Neil Patrick Harris' career, post-his decision to out himself, hopefully says something nice about American TV and film audiences. Despite knowing that NPH is gay, people completely buy him as an unrepentant womanizer on a hit sitcom and his star has only risen in the 5 years since. It's important to remember that in 2006 (the year he came out), NPH was taking a fairly big risk with his newly revitalized career. Polls at the time showed that close to 60% of Americans were opposed to same sex marriage. Less than 2 years later, voters in California approved the infamous Proposition 8 that banned same sex marriage. That shameful outpouring of legislated hate not only revoked the rights of thousands of citizens, it gave a black eye to a state home to America's entertainment industry and some of the gay-friendliest communities in the country.
What is surprising, however, is that the passage of Prop 8 looks in retrospect like the last major success for opponents of gay rights. 3 years later, gay people may serve openly in the military, the Affordable Care Act included provisions ending abuses of gay couples, and in 2011 polls showed for the first time that a majority of Americans now support gay marriage rights. It's also quite likely that Proposition 8 will be overturned, which would have enormous consequences for the rest of the nation. But despite these gains, the hollywood closet remains very much alive and well.
The decision to come out or not to do so is obviously a very personal one. For people attempting to make their living in the public eye, the decision is further complicated by concerns that their public profile may affect their paycheck. Even today, blind gossip sites are replete with items about A-listers supposedly in the closet, in bearded marriages and so on. Though the mood of the gossip community is largely "Just come out already" when it comes to the topic, that the topic itself remains such a big deal is a lingering artifact from the bad old days, when insinuations of secret homosexuality could ruin someone's career. It's no wonder then that a very many working actors and actresses continue to choose to stay in the closet.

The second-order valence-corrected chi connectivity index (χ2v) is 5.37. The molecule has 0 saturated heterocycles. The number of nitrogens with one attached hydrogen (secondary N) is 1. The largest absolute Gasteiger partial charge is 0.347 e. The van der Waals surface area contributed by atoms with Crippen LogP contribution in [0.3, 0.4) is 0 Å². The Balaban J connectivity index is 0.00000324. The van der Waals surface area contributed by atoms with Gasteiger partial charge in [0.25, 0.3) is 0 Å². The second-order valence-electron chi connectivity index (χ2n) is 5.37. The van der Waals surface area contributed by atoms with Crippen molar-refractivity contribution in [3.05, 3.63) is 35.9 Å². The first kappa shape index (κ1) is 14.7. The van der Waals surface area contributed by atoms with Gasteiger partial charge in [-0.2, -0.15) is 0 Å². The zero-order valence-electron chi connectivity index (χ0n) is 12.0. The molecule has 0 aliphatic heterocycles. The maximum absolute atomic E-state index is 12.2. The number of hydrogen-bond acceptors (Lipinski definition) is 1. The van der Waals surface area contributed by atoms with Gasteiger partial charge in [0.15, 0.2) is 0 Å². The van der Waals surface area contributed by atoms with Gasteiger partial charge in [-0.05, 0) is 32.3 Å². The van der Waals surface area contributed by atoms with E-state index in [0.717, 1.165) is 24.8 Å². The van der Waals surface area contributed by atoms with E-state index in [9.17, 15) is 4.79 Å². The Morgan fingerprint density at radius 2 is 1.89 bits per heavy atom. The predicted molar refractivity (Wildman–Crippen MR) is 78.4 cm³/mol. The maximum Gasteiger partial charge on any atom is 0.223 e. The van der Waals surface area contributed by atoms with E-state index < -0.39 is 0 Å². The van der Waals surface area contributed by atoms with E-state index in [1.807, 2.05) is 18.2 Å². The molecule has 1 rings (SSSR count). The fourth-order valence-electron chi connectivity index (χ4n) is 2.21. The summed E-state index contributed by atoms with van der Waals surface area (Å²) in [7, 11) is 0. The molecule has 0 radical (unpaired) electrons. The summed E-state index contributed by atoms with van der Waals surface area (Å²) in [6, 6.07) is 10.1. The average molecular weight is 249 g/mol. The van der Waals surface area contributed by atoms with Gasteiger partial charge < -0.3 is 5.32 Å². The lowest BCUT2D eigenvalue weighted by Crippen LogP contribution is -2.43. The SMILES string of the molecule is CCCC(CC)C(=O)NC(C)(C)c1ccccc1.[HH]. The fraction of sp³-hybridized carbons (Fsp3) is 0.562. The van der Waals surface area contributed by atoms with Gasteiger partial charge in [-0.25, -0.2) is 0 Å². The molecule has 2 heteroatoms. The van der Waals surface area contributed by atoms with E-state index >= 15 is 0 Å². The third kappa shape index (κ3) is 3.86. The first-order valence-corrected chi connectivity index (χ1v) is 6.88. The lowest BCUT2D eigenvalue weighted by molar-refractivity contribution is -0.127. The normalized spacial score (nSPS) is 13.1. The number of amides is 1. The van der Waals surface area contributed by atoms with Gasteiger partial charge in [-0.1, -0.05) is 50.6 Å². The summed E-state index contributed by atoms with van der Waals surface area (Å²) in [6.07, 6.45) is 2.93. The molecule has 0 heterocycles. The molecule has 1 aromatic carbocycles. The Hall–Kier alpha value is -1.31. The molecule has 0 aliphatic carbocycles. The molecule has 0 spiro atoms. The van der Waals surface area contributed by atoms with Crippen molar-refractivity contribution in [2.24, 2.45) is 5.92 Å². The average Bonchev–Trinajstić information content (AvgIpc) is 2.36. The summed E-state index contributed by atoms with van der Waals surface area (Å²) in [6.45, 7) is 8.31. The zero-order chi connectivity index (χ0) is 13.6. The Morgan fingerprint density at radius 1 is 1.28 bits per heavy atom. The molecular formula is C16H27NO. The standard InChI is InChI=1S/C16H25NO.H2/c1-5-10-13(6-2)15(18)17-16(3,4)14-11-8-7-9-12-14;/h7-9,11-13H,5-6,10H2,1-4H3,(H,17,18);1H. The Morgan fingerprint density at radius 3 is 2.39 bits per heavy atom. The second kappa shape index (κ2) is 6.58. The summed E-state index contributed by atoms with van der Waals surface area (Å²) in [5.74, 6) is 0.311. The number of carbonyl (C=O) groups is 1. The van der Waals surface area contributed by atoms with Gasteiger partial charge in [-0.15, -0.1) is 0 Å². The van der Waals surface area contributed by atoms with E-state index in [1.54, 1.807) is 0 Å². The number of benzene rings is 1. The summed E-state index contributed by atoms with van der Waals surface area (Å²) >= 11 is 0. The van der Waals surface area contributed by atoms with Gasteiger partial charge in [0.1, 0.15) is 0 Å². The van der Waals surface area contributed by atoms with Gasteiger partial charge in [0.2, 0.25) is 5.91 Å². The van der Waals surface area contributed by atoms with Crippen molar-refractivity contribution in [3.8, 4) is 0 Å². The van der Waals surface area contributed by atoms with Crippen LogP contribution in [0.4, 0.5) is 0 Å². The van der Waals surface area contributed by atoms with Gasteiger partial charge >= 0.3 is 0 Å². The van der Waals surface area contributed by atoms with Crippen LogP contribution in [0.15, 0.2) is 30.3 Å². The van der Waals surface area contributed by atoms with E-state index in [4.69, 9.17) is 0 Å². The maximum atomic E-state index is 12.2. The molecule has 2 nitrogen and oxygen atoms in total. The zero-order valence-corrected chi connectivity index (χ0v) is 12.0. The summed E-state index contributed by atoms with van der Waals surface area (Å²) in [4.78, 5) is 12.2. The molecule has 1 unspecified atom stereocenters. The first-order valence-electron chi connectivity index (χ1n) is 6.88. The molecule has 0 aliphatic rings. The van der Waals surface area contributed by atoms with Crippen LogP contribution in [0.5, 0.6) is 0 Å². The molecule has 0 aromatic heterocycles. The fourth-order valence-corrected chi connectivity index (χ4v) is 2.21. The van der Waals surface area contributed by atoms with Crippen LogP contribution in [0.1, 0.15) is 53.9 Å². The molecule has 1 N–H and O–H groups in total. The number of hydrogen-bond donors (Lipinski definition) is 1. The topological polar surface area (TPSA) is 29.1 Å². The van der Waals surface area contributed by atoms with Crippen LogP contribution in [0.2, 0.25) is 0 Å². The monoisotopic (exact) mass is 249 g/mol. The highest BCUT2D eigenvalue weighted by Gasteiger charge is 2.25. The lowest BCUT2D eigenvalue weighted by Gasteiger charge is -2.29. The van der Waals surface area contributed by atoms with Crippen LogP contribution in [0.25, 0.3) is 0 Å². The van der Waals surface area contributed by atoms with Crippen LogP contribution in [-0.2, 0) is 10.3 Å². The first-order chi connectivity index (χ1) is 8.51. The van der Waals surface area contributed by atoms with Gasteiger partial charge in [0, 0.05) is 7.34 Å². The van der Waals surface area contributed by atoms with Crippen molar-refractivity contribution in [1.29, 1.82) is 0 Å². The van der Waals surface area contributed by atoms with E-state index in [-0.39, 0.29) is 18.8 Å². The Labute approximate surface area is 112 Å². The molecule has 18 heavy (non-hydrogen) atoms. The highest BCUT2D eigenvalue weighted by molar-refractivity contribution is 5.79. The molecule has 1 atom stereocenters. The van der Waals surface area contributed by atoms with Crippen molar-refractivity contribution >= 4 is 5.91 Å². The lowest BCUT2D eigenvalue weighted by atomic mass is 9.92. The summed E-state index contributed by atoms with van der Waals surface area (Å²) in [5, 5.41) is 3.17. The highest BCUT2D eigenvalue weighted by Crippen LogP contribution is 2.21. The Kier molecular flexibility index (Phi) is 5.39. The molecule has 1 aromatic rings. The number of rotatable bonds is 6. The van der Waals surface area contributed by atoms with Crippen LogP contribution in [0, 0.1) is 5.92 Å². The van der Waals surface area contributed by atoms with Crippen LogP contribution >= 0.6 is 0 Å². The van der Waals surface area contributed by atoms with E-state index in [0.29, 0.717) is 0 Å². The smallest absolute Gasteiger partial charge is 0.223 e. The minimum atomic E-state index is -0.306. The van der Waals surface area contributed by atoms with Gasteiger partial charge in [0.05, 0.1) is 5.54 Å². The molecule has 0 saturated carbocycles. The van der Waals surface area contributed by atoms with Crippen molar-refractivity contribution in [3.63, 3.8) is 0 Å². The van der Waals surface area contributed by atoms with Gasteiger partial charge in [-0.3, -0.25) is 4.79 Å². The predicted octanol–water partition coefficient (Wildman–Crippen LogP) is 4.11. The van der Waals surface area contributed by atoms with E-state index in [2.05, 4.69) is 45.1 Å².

But is that changing? Over the weekend, Heroes and Star Trek star Zachary Quinto confirmed what has long been an open secret by revealing that he's gay. On his website, he wrote a short and very touching post explaining his decision(sic):
"when i found out that jamey rodemeyer killed himself - i felt deeply troubled. but when i found out that jamey rodemeyer had made an it gets better video only months before taking his own life - i felt indescribable despair. i also made an it gets better video last year - in the wake of the senseless and tragic gay teen suicides that were sweeping the nation at the time. but in light of jamey's death - it became clear to me in an instant that living a gay life without publicly acknowledging it - is simply not enough to make any significant contribution to the immense work that lies ahead on the road to complete equality. our society needs to recognize the unstoppable momentum toward unequivocal civil equality for every gay lesbian bisexual and transgendered citizen of this country. gay kids need to stop killing themselves because they are made to feel worthless by cruel and relentless bullying. parents need to teach their children principles of respect and acceptance. we are witnessing an enormous shift of collective consciousness throughout the world. we are at the precipice of great transformation within our culture and government. i believe in the power of intention to change the landscape of our society - and it is my intention to live an authentic life of compassion and integrity and action. jamey rodemeyer's life changed mine. and while his death only makes me wish that i had done this sooner - i am eternally grateful to him for being the catalyst for change within me. now i can only hope to serve as the same catalyst for even one other person in this world. that - i believe - is all that we can ask of ourselves and of each other."
As one of the anchors of JJ Abrams successful Trek reboot, he is taking a chance that the reveal will have no impact on the success of those films. Fortunately, he's right. Commenters on his site and across the Internet are extremely supportive of the statement. And why wouldn't they be? His portrayal of Spock is probably the most popular thing about the film. It's a bit funny the way commenters are going out of their way to mention the believable chemistry he has with Zoe Saldana in the film - after all, if you believe a gay man can successfully portray an alien being, you can certainly believe he can romance the smoking hot Communications Officer. But even if such praise sounds a lot like "some of my best friends are gay!", it's a refreshing change from, well, from how awful we all used to be.
Of course, given the huge amount of money at stake, not to mention the continuing existence of old-school bigotry among some of Hollywood's elite, If the worm has turned on gay rights, it's understandable that the news hasn't quite sunk in with the movie industry. A few more high profile decisions like Quinto's would be very welcome. So here's hoping Star Trek 2's inevitable success bolsters the idea that audiences really don't care about the private lives of gay actors any more than they care about those of straight actors. Except when the gossip is juicy and delicious of course. Assuming that a given gay actor doesn't have a wee problem with getting drunk and making anti-Semitic outbursts, they're likely to have a pretty great career.
ABC News' Dan Kloeffler came out on the air, citing Quinto - and Jamey Rodemeyer - as inspiration to do so.
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